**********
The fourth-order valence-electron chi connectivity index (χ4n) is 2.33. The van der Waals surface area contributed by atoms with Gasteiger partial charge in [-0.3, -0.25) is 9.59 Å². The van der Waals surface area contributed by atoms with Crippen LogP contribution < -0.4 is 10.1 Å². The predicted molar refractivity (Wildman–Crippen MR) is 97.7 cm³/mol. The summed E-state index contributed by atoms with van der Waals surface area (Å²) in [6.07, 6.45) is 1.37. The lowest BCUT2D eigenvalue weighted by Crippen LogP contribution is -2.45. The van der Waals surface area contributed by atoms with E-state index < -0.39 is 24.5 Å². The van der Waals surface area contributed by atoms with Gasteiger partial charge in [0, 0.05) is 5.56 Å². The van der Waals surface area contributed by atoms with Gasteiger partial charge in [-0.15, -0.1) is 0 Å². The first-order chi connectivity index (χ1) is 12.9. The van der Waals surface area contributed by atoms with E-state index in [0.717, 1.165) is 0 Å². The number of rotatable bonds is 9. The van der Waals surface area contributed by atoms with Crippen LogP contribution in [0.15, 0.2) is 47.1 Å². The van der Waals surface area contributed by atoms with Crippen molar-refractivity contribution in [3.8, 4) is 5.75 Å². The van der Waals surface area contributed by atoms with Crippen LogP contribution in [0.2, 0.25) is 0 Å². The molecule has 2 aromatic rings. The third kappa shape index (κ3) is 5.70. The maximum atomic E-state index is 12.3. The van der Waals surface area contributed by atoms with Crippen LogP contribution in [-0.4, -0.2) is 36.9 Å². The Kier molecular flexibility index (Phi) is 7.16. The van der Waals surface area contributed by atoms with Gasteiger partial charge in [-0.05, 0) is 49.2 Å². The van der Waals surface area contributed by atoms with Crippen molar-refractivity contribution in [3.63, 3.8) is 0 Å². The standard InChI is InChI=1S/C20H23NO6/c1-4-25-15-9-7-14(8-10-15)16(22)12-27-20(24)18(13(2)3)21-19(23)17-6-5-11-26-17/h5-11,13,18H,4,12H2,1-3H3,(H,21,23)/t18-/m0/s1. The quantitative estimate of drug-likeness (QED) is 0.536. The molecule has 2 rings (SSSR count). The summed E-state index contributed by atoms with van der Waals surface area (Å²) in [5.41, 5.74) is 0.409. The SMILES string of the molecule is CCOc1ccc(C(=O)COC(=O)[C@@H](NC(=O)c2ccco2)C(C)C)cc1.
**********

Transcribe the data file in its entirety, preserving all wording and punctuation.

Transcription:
The fourth-order valence-electron chi connectivity index (χ4n) is 2.33. The van der Waals surface area contributed by atoms with Gasteiger partial charge in [-0.3, -0.25) is 9.59 Å². The van der Waals surface area contributed by atoms with Crippen LogP contribution < -0.4 is 10.1 Å². The predicted molar refractivity (Wildman–Crippen MR) is 97.7 cm³/mol. The summed E-state index contributed by atoms with van der Waals surface area (Å²) in [6.07, 6.45) is 1.37. The lowest BCUT2D eigenvalue weighted by Crippen LogP contribution is -2.45. The van der Waals surface area contributed by atoms with E-state index < -0.39 is 24.5 Å². The van der Waals surface area contributed by atoms with Gasteiger partial charge in [0, 0.05) is 5.56 Å². The van der Waals surface area contributed by atoms with Gasteiger partial charge in [-0.15, -0.1) is 0 Å². The first-order chi connectivity index (χ1) is 12.9. The van der Waals surface area contributed by atoms with E-state index in [0.717, 1.165) is 0 Å². The number of rotatable bonds is 9. The van der Waals surface area contributed by atoms with Crippen LogP contribution in [0.15, 0.2) is 47.1 Å². The van der Waals surface area contributed by atoms with Crippen molar-refractivity contribution in [3.8, 4) is 5.75 Å². The van der Waals surface area contributed by atoms with Crippen LogP contribution in [0.2, 0.25) is 0 Å². The molecule has 2 aromatic rings. The third kappa shape index (κ3) is 5.70. The maximum atomic E-state index is 12.3. The van der Waals surface area contributed by atoms with Crippen LogP contribution in [-0.4, -0.2) is 36.9 Å². The Kier molecular flexibility index (Phi) is 7.16. The van der Waals surface area contributed by atoms with Gasteiger partial charge in [-0.05, 0) is 49.2 Å². The van der Waals surface area contributed by atoms with Crippen molar-refractivity contribution in [3.63, 3.8) is 0 Å². The standard InChI is InChI=1S/C20H23NO6/c1-4-25-15-9-7-14(8-10-15)16(22)12-27-20(24)18(13(2)3)21-19(23)17-6-5-11-26-17/h5-11,13,18H,4,12H2,1-3H3,(H,21,23)/t18-/m0/s1. The quantitative estimate of drug-likeness (QED) is 0.536. The molecule has 2 rings (SSSR count). The summed E-state index contributed by atoms with van der Waals surface area (Å²) in [5.41, 5.74) is 0.409. The SMILES string of the molecule is CCOc1ccc(C(=O)COC(=O)[C@@H](NC(=O)c2ccco2)C(C)C)cc1.